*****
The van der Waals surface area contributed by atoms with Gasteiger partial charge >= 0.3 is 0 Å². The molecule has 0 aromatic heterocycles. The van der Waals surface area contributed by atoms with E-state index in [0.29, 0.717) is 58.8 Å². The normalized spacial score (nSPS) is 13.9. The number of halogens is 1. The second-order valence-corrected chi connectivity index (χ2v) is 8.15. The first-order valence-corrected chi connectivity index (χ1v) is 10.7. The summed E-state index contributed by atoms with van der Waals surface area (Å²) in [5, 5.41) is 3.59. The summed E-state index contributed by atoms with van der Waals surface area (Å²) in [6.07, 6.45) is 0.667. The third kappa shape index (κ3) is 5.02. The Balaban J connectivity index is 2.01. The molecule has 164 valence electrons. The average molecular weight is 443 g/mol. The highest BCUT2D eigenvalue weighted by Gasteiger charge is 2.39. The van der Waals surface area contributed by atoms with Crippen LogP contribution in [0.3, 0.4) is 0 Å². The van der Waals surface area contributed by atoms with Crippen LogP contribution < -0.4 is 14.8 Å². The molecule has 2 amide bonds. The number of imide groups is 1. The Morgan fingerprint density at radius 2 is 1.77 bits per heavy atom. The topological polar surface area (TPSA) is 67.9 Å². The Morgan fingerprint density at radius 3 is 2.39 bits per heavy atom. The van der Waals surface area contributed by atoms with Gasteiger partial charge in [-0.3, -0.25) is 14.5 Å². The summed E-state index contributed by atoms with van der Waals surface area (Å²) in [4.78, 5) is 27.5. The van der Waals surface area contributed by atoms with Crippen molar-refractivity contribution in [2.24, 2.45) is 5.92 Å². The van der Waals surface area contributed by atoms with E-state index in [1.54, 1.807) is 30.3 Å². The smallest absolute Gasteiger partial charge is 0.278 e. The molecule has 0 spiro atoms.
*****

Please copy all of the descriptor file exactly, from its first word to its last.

The van der Waals surface area contributed by atoms with Gasteiger partial charge >= 0.3 is 0 Å². The molecule has 0 aromatic heterocycles. The van der Waals surface area contributed by atoms with E-state index in [0.29, 0.717) is 58.8 Å². The normalized spacial score (nSPS) is 13.9. The number of halogens is 1. The second-order valence-corrected chi connectivity index (χ2v) is 8.15. The first-order valence-corrected chi connectivity index (χ1v) is 10.7. The summed E-state index contributed by atoms with van der Waals surface area (Å²) in [5, 5.41) is 3.59. The summed E-state index contributed by atoms with van der Waals surface area (Å²) in [6.07, 6.45) is 0.667. The third kappa shape index (κ3) is 5.02. The Balaban J connectivity index is 2.01. The molecule has 164 valence electrons. The average molecular weight is 443 g/mol. The highest BCUT2D eigenvalue weighted by Gasteiger charge is 2.39. The van der Waals surface area contributed by atoms with Crippen LogP contribution in [0.3, 0.4) is 0 Å². The van der Waals surface area contributed by atoms with Crippen LogP contribution < -0.4 is 14.8 Å². The molecule has 2 amide bonds. The number of imide groups is 1. The Morgan fingerprint density at radius 2 is 1.77 bits per heavy atom. The topological polar surface area (TPSA) is 67.9 Å². The Morgan fingerprint density at radius 3 is 2.39 bits per heavy atom. The van der Waals surface area contributed by atoms with Gasteiger partial charge in [-0.3, -0.25) is 14.5 Å². The summed E-state index contributed by atoms with van der Waals surface area (Å²) in [4.78, 5) is 27.5. The van der Waals surface area contributed by atoms with Crippen molar-refractivity contribution in [2.24, 2.45) is 5.92 Å². The van der Waals surface area contributed by atoms with E-state index in [1.54, 1.807) is 30.3 Å². The smallest absolute Gasteiger partial charge is 0.278 e. The molecule has 0 spiro atoms.